Resources available on the MACA website to assist the Returning Officer include:
The Returning Officer and the Registrar are appointed by Council. If Council doesn’t appoint a Returning Officer or Registrar, the LGA is required to perform the duties of the Returning Officer and Registrar.
If the LGA is required to act as the Returning Officer, this should be determined well in advance of any municipal election so you have time to review the relevant Acts and manuals and get prepared.
The Chief Municipal Electoral Officer, located within MACA, is available to help all Returning Officers with their duties. Detailed election information and resources can be found at MACA - Election Information.
On occasion, a municipal government may have concerns about a proposed resource development project. This section summarizes the environmental assessment process established by the Mackenzie Valley Resource Management Act.
The purpose of an environmental assessment is to consider the potential impacts of a project before decisions are made to proceed. This ensures that any negative effects arising from the project can be avoided or minimized.
Before a proposed development project, such as an oil well, mine or hydro-electric facility, can be built, the developer (or project proponent) must usually apply for licenses, permits and authorizations. In the application, the developer must demonstrate that the proposed project:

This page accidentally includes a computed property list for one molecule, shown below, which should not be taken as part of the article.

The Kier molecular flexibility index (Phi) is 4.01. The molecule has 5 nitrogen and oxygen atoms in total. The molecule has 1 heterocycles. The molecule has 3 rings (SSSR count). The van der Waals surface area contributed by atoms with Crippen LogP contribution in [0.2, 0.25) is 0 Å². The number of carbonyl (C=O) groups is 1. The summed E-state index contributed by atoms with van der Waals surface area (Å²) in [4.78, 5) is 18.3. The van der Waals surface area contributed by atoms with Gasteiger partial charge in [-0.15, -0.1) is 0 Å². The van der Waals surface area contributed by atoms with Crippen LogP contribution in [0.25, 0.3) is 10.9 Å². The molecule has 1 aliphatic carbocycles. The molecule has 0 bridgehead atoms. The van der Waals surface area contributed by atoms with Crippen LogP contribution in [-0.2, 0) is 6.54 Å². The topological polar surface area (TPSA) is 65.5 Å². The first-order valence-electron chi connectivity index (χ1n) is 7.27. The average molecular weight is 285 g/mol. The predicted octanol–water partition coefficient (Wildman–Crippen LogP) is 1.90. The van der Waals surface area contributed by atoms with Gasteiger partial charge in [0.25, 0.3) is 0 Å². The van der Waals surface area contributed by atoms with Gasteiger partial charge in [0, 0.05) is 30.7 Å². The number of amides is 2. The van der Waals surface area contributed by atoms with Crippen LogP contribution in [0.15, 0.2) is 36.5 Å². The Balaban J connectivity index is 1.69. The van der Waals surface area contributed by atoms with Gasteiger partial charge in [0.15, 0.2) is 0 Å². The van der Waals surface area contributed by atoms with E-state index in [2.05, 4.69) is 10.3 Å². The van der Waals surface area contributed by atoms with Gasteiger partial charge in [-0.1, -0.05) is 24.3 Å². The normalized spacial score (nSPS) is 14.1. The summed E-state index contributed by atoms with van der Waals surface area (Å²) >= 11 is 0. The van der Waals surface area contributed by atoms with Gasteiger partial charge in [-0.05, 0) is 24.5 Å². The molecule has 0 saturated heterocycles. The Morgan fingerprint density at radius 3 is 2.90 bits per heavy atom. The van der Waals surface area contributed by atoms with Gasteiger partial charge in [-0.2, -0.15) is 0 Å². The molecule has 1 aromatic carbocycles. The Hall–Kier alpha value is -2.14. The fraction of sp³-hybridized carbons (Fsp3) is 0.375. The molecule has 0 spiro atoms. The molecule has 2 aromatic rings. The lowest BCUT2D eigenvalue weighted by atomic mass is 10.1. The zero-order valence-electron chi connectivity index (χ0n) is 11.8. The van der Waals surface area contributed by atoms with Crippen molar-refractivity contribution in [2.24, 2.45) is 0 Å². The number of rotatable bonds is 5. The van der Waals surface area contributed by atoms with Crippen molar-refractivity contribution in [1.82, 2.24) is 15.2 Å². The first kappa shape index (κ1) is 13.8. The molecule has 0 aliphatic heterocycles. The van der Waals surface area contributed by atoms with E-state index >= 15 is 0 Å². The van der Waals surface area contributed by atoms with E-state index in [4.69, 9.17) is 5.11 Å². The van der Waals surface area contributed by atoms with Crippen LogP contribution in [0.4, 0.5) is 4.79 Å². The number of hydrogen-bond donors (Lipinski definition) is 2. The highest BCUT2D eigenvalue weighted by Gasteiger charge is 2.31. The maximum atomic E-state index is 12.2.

There are three stages that a project may have to go through to determine if negative impacts or public concern will exist:
Stage 1: Preliminary Screening Preliminary screening is a quick review of a proposed project. A land and water board or other regulating authority runs this type of review and usually seeks comments from interested or affected groups to help it reach a decision. If no significant potential impacts or public concerns are found, the project proceeds to the regulator to obtain permits and licenses. If it is determined that there may be significant potential impacts or public concerns as a result of the project, it is referred to the second stage of review.
Stage 2: Environmental Assessment The Mackenzie Valley Environmental Impact Review Board (MVEIRB) is responsible for conducting environmental assessments. Only about 5 per cent of all projects that go through preliminary screening are referred to environmental assessment. At this stage, a project goes through a much more thorough review, which can often last for months or even years. Depending on the outcome of the assessment, MVEIRB can decide to recommend (to the federal minister of Aboriginal Affairs and Northern Development Canada) that:
Stage 3: Environmental Impact Review Very few projects proceed to this stage. This type of review is very in-depth and is conducted by an independent panel appointed by MVEIRB. The purpose of an environmental impact review is to enable a more focused examination of the issues raised during the environmental assessment stage.
In the NWT, key economic activities include minerals, oil and gas extraction, tourism, traditional harvesting (trapping, fishing and hunting), agriculture and arts and crafts. Additional information on relevant programs and services can be obtained from the Department of Industry, Tourism and Investment web site. At the community level, many municipal governments employ a Community Economic Development Officer to help promote and facilitate business development and increase local employment.
Under the supervision of the LGA, key duties of a Community Economic Development Officer typically include: